For 45 minutes, Wyrmwood: Road of the Dead is an excitingly efficient and ultraviolent zomedy. Director Kiah Roache-Turner pointedly refuses to bother with the handwringing that usually weighs down the first act of a zombie film (including obligatory debates over the cause of the outbreak that’s suddenly turning everyone into ghouls, bickering among the survivors, and talk of religion and where to go next), and jumps right into the good stuff of ripping off the best parts of better movies. We’re plopped down in the middle of a dusty driveway somewhere in the Outback with a bunch of desperate men who’re dressed in home-fashioned armor that recalls the outfitting of the Firefly clan in the opening of The Devil’s Rejects, which is understandable, as they’re in the midst of mowing down zombies in a shootout that unexpectedly resembles a pared-down version of the celebrated bank-robbing sequence in Heat.
Roache-Turner wears his references loose and fast, but he brings his own innovations to the party, effectively fetishizing the men’s gadgets and cobbled together hardware with free-floating camera movements that often appear to be staged from the point of view of the midsections of the men’s bodies. The freeness of the camera often achieves a best-of-both-worlds result: The action scenes are remarkably coherent for a contemporary genre film, and the general whack-a-mole nature of the zombie gags are invigorated with legitimately surprising timing, as the monsters can appear from any vantage point of the frame spontaneously and more or less logically. The exhilarating propulsion of the major set pieces is intensified by the editing, which is always superbly ahead of the viewer’s expectations, and by the unusually beautiful dusty desert browns of the cinematography, which suggests the faded cover of a pulp-western paperback.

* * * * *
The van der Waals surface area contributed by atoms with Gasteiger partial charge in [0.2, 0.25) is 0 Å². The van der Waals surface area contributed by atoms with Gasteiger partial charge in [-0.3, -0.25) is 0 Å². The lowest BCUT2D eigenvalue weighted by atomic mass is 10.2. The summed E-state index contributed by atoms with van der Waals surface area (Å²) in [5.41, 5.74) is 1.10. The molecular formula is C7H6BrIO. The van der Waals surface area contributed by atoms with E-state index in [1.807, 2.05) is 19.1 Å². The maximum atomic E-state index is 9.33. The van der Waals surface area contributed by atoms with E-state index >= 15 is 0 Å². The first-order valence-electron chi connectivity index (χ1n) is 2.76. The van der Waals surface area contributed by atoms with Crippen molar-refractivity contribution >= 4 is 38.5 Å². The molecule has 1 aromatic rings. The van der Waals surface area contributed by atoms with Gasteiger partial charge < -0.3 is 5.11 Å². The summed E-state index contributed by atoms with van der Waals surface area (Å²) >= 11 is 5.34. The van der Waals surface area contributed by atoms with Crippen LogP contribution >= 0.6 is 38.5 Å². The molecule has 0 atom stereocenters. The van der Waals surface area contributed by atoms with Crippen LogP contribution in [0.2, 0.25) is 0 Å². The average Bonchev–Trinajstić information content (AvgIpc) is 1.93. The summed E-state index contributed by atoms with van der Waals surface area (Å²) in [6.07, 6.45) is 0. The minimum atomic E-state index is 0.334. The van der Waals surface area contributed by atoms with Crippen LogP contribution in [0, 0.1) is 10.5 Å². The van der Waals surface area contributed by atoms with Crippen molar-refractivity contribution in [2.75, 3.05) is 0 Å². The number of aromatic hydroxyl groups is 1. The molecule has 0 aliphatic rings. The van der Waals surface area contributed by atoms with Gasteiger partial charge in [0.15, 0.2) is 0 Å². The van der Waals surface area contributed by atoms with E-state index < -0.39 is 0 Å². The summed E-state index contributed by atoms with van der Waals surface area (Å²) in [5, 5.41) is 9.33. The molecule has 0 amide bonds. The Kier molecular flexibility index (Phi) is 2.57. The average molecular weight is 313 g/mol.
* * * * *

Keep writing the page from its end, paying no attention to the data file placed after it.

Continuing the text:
Disappointingly, Roache-Turner and co-writer Tristan Roache-Turner don’t know when to leave well enough alone. Zombies, dudes, guns, ostentatious weaponry, booze, and a bitchin’ war vehicle straight from the pages of the Mad Max catalogue for the bored and lonely is all genre filmmakers this inventive need. But they eventually make a mistake that’s far too common to the modern self-consciously cultish movie by larding the narrative with “mythology” that, in this case, boils down to the same damn pandering Christ metaphor that afflicts every Marvel movie and basically every large-scale American action film after The Matrix. The engagingly understated randomness of the film subtly dissipates when a supporting character is revealed to be a telepathic Neo of the zombies, and in its place the filmmakers ladle on the disingenuously melodramatic character sacrifices that they were wise to initially jettison. Wyrmwood is considerably more confident than most of the horror films looking to cash-in on pop culture’s present obsession with everything zombie, but that skillfulness renders its eventual slide into the routine all the more irritating.